Van der Waals heterostructures

This database contains the dielectric building blocks of 51 transition metal dichalcogenides and oxides, hexagonal boron nitride, and graphene at ten different doping levels. These results are used to calculate the dielectric function of van der Waals heterostructures that is build as combinations of these materials. In the following the reference for the original article:

Andersen, K., Latini, S., Thygesen, K. S.

Dielectric Genome of van der Waals Heterostructures.

Nano Letters (2015)

The data can be downloaded and used together with e.g. the Python script as shown below. The dielectric building blocks are obtained from the file:

The electronic band gap and band edge positions of the trantision metal dichalcogenides and oxides are available from the 2D materials database 2D materials, where both metallic and semiconducting materials have been studied.

The dielelectric building blocks have presently only been calculated for the 51 semiconducing materials found to be stable in the study above.

Dielectric building blocks

As explained above, the dielectric building blocks of the materials are obtained from the file chi-data.tar.gz. This contains a pickle file for each material called: <name>-chi.npz, where the name consists of the phase (‘H’ for 2H and ‘T’ for 1T) followed by the chemical formula, such that the file for 2H-MoS2 is called: H-MoS2-chi.npz. The files contain the data described in the table below:

The quantum electrostatic heterostructure (QEH) model

The dielectric function of van der waals heterostructures and associated properties can be calculated with the python module in the script,, that can be downloaded from here:, and is also available trough GPAW.

As an example the macroscopic dielectric function of multilayer MoS2 can be obtained. First we extract the data for MoS2 from the database:

$ tar xf chi-data.tar.gz
$ cp chi-data/H-MoS2-chi.npz .

Then the Heterostructure module is used to calculate the dielectric function for one to 20 layers of MoS2.

from qeh import Heterostructure
import matplotlib.pyplot as plt

for n in [1, 2, 3, 4, 5, 10, 20]:
    d = [6.15 for i in range(n - 1)]
    HS = Heterostructure(structure=['%dH-MoS2' % n],  # set up structure
                         d=d,                         # layer distance array
                         wmax=0,                      # only include w=0
                         qmax=1,                      # q grid up to 1 Ang^{-1}
                         d0=6.15)                     # width of single layer
    q, w, epsM = HS.get_macroscopic_dielectric_function()
    plt.plot(q, epsM.real, label=' N = %s' % n)

plt.xlim(0, 1)
plt.xlabel('$q_\parallel (\mathrm{\AA^{-1}}$)', fontsize=20)
plt.ylabel('$\epsilon_M(q, \omega=0)$', fontsize=20)
plt.title('Static dielectric function', fontsize=20)
plt.legend(ncol=2, loc='best')

Which should return this result:


The structure is set up with the structure parameter, that should be a list of speciems within the structure. In this case structure=['20MoS2'] gives 20 layers of MoS2. As an example a more complicated heterostructure of graphene, hBN and MoS2 can be set up with: structure=['3H-MoS2', '2BN','graphene', '2BN', '3H-MoS2'], which will give one layer of graphene sandwiched between two layers of hBN and three layers of MoS2 on each side. The d parameter should be a list of the distance bewteen all neigboring layers, with a length equal to N-1, where N is the number of layers in the structure.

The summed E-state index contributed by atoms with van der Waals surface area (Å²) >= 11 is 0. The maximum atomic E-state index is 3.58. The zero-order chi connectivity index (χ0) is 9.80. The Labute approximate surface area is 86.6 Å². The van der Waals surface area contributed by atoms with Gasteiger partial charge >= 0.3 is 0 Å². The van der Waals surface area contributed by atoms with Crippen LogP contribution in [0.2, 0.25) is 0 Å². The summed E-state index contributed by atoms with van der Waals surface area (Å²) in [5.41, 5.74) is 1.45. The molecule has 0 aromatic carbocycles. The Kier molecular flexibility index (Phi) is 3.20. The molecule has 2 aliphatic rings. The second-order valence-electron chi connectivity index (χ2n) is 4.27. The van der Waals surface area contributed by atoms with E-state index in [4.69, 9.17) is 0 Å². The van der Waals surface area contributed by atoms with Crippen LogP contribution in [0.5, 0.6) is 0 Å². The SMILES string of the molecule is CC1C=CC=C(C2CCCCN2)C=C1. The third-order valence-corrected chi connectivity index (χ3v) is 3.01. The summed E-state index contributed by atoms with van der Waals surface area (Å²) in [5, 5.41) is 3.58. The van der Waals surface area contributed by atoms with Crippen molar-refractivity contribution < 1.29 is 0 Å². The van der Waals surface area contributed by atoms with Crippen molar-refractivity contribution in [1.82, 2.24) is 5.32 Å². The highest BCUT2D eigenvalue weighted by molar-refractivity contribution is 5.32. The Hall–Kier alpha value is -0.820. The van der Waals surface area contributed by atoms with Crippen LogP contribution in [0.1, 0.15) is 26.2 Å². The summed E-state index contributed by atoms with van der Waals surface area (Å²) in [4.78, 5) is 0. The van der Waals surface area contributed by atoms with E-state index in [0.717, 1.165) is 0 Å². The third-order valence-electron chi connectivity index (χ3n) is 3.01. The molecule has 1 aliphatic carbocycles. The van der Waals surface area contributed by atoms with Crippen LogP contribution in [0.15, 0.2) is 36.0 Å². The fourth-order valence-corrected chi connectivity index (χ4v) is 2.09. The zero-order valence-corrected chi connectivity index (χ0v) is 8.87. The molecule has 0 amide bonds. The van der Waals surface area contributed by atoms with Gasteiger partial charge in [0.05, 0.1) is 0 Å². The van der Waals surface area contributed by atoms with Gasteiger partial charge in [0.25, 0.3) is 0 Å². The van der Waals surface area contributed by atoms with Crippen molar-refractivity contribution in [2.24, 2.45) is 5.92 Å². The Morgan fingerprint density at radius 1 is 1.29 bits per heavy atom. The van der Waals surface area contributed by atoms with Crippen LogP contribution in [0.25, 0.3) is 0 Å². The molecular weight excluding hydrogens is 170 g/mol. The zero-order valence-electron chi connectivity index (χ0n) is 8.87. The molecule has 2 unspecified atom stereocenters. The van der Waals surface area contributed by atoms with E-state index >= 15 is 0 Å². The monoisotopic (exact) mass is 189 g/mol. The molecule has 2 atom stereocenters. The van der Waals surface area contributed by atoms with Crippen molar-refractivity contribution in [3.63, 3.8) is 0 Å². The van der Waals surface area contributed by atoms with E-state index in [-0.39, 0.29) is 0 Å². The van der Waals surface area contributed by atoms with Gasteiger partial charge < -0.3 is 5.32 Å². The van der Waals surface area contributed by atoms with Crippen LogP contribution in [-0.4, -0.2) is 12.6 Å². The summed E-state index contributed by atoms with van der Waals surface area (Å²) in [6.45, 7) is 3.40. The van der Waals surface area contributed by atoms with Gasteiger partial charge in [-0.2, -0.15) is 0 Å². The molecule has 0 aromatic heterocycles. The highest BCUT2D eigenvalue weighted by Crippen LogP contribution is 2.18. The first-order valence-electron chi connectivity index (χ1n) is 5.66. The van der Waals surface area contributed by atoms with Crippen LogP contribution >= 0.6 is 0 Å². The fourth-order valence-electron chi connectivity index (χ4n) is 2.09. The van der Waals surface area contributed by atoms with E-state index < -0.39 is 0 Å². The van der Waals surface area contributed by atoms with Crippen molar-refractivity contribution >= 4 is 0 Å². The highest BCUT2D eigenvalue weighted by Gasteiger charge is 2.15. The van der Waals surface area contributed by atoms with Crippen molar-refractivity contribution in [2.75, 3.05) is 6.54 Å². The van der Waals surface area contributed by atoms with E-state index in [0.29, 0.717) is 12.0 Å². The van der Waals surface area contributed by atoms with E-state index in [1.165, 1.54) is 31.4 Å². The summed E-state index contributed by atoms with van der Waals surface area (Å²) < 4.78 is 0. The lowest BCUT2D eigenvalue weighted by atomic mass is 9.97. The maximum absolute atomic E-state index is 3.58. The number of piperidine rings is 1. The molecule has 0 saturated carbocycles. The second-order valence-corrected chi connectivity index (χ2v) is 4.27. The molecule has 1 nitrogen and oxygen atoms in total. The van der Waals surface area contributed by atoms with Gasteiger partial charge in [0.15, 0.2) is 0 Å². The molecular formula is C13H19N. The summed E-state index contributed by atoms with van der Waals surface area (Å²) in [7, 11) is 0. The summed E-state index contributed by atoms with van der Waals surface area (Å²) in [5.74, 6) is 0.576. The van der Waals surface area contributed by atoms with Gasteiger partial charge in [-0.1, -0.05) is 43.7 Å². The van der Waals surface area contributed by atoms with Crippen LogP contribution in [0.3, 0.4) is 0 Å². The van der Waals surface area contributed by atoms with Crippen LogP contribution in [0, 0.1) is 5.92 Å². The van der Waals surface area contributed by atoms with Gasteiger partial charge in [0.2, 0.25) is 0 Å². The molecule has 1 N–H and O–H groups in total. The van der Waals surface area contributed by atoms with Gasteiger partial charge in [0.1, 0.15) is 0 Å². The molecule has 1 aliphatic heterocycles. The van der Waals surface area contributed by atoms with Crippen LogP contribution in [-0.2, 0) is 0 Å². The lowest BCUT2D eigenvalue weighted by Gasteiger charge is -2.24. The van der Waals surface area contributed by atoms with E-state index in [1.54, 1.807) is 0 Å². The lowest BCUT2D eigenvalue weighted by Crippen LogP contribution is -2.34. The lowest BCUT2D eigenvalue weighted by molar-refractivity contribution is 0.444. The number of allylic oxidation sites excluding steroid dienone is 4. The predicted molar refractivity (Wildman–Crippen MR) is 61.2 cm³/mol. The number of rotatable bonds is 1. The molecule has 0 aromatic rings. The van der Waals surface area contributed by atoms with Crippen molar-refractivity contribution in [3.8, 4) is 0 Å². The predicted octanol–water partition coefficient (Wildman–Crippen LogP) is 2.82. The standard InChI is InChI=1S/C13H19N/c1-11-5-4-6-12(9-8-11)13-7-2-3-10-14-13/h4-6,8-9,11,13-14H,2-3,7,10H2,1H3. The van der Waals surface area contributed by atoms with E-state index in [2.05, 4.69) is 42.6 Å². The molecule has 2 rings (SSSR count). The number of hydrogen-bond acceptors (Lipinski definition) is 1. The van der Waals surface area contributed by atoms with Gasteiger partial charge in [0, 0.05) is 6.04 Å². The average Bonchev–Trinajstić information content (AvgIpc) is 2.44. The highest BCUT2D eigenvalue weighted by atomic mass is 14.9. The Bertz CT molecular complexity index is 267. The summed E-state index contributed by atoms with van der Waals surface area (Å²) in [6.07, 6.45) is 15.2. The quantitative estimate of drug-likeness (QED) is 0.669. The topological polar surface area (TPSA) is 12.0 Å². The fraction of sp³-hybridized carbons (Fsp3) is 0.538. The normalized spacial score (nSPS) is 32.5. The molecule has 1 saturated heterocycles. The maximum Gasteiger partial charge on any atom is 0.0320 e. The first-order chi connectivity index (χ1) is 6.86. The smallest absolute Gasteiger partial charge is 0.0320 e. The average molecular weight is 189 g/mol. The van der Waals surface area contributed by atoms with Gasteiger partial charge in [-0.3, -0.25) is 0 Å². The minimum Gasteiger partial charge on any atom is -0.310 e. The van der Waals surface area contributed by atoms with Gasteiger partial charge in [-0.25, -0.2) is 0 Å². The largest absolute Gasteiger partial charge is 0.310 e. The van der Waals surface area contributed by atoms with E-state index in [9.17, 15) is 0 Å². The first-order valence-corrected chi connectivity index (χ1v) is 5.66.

As a further example, the QEH model can be combined with the Mott-Wannier (MW) equation for excitons in 2D semiconductors. In particular the case of MoS2 supported on a hBN substrate of varying thickness is considered. First the MoS2 and hBN building blocks should be copied to the working directory, namely:

$ tar xf chi-data.tar.gz
$ cp chi-data/H-MoS2-chi.npz .
$ cp chi-data/BN-chi.npz .

Then the binding energy of the lowest excitonic state in MoS2 is calculated in the following script as a function of hBN layers is obtained.

import numpy as np
import matplotlib.pyplot as plt

from qeh import Heterostructure

d_BN = 3.22  # hBN-hBN distance
d_MoS2_BN = 4.69  # MoS2-hBN distance
d_MoS2 = 6.15

n_hBN = 10

Eb_list = []

for n in range(0, n_hBN + 1, 1):
    if n == 0:
        d = []
        d = [d_MoS2_BN] + [d_BN for i in range(n - 1)]

    hl_array = np.zeros(2 * (n + 1))  # the factor 2 accounts for
    el_array = np.zeros(2 * (n + 1))  # the dipole component
    hl_array[0] = 1  # the hole is placed on MoS2
    el_array[0] = 1  # the electron is  placed on MoS2

    HS = Heterostructure(structure=['1H-MoS2', '%dBN' % n],  # set up structure
                         d=d,  # layer distance array

    ee, ev = HS.get_exciton_binding_energies(eff_mass=0.27,  # exciton eff_mass

    # ee is the list of eigenvalues, sorted from the lowest to the highest

n = np.arange(0, n_hBN + 1, 1)
plt.plot(n, Eb_list, '-s')
plt.title('Exciton Binding Energy', fontsize=20)
plt.xlabel(r'no. hBN', fontsize=20)
plt.ylabel(r'$E_{\rm b}$ (eV)', fontsize=20)

The results are shown in the following figure:


The presence of hBN increases screens the electron-hole interaction and therefore reduces the exciton binding energy. More information on the effect of environmental screening on excitons in van der Waals heterostructures can be found in the following paper:

Latini, S., Olsen, T. and Thygesen, K. S.

Excitons in van der Waals Heterostructures: The important role of dielectric screening

Phys. Rev. B (2015)